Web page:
George Washington Papers

To George Washington from Lieutenant General Rochambeau, 25 December 1780

From Lieutenant General Rochambeau

Newport Xber 25. 1780


I believe that the piece of Intelligence, which I gave to Your Excellency, at the end of my Last letter, is absolutely wrong,1 Col. Wadsworth who is here, tells me that he had it by three Vessels of the Sund, gone out of Northwalk Fairfield and the Connecticut,2 the men in these vessels said they had Seen the Signals on the Coast for the militia, and all these Troops in motion.

However I this day, have received a Letter from the Duke of Lauzun, he says he has heard no talk of any thing, and the Connecticut militia has not Stirred.3 It is then very probable that the Destination of the embarkation that is going on at New-york is for the Southward,4 and I beg of Your Excellency to look upon that news as upon nothing, I had given you it in my last from the report of Colonel Wadsworth, and these three Vessels, but I have not had Since any confirmation of it.

We can not find the wind fresh enough and favorable to send away Mr Meyers, nephew of Mr Gerard, who has in his care the Duplicate of the Dispatches whereof my son is Bearer. he has been in the road for these three weeks5 These winds, however, will be favorable to bring us news from France; it is impossible that in a month, at farthest, we should not have any.6 I am with respect Sir Your Excellency’s Most obedient humble Servant

le Cte de Rochambeau

LS, DLC:GW; LB, in French, DLC: Rochambeau Papers, vol. 7; LB, in French, DLC: Rochambeau Papers, vol. 8.

2Jeremiah Wadsworth provided erroneous intelligence from vessels on Long Island Sound that had left Norwalk, Conn., and the Connecticut River.

3The letter-book copies refer to news from Brigadier General Lauzun without mention of a letter.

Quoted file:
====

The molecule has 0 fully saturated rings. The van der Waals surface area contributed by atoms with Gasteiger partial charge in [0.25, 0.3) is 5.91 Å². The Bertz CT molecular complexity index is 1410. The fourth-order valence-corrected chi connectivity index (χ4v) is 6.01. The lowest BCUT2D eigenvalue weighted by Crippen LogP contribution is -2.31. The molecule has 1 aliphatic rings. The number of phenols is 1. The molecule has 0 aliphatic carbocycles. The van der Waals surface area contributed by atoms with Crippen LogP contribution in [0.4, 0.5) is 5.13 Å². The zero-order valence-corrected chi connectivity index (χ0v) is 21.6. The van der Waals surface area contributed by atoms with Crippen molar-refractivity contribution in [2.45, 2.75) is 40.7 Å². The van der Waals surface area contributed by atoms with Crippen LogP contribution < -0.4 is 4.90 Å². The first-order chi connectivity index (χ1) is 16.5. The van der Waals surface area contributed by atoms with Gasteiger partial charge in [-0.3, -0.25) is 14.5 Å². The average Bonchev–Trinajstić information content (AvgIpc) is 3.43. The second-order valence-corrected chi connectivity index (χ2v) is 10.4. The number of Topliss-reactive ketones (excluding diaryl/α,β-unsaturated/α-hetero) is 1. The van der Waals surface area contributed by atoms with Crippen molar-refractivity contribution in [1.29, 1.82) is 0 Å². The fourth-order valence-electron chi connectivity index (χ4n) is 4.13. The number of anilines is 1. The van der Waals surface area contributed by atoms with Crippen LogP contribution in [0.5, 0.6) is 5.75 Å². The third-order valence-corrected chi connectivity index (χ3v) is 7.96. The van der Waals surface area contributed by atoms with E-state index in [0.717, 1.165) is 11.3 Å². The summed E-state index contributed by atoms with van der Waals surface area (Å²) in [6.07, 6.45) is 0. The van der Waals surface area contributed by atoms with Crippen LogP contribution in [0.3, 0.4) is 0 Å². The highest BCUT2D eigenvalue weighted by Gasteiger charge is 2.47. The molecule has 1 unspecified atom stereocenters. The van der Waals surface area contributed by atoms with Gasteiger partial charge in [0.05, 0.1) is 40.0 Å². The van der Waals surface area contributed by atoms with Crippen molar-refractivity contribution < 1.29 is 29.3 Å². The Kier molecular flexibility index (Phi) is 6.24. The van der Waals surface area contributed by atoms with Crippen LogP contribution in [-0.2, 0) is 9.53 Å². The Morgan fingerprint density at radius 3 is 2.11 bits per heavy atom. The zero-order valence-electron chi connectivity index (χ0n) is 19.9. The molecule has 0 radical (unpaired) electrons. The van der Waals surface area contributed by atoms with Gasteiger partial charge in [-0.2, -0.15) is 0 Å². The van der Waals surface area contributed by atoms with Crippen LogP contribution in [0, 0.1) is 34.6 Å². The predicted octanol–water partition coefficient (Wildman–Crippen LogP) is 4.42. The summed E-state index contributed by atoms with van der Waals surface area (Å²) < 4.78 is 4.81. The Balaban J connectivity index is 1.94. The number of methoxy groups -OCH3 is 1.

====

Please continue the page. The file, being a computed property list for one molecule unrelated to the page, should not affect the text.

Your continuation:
4Rochambeau’s aide-de-camp Ludwig von Closen wrote in his journal for this date: “At Christmas there was a terrible storm with thunder claps and frightening flashes of lightning. It has been generally noted in New England that the weather has been very changeable and in particular, extremely foggy. …

“We learn from New York, that an embarkation of 1500 men, commanded by the traitor Arnold, is taking place there; two frigates are escorting this little convoy to Portsmouth” (Acomb, Closen Journal description begins Evelyn M. Acomb, ed. The Revolutionary Journal of Baron Ludwig von Closen, 1780–1783. Chapel Hill, N.C., 1958. description ends , 48; see also GW to Samuel Huntington, 27 Dec., and n.2 to that document).

5Rochambeau’s son and aide-de-camp vicomte de Rochambeau had sailed for France on 28 Oct. (see Rochambeau to GW, 29 Oct., and n.1 to that document).

Pierre Prothais Meyer had been with the French legation in Switzerland before becoming secretary to his uncle Conrad-Alexandre Gérard while the latter served as France’s first ambassador to the United States. Meyer remained with the French legation in Philadelphia after French minister La Luzerne replaced Gérard in September 1779, but he left for Newport in August 1780 to assist Rochambeau. For Meyer’s career in the United States, see John J. Meng, “Secretary of Legation Meyer,” Records of the American Catholic Historical Society of Philadelphia 46 (1935): 22–48.

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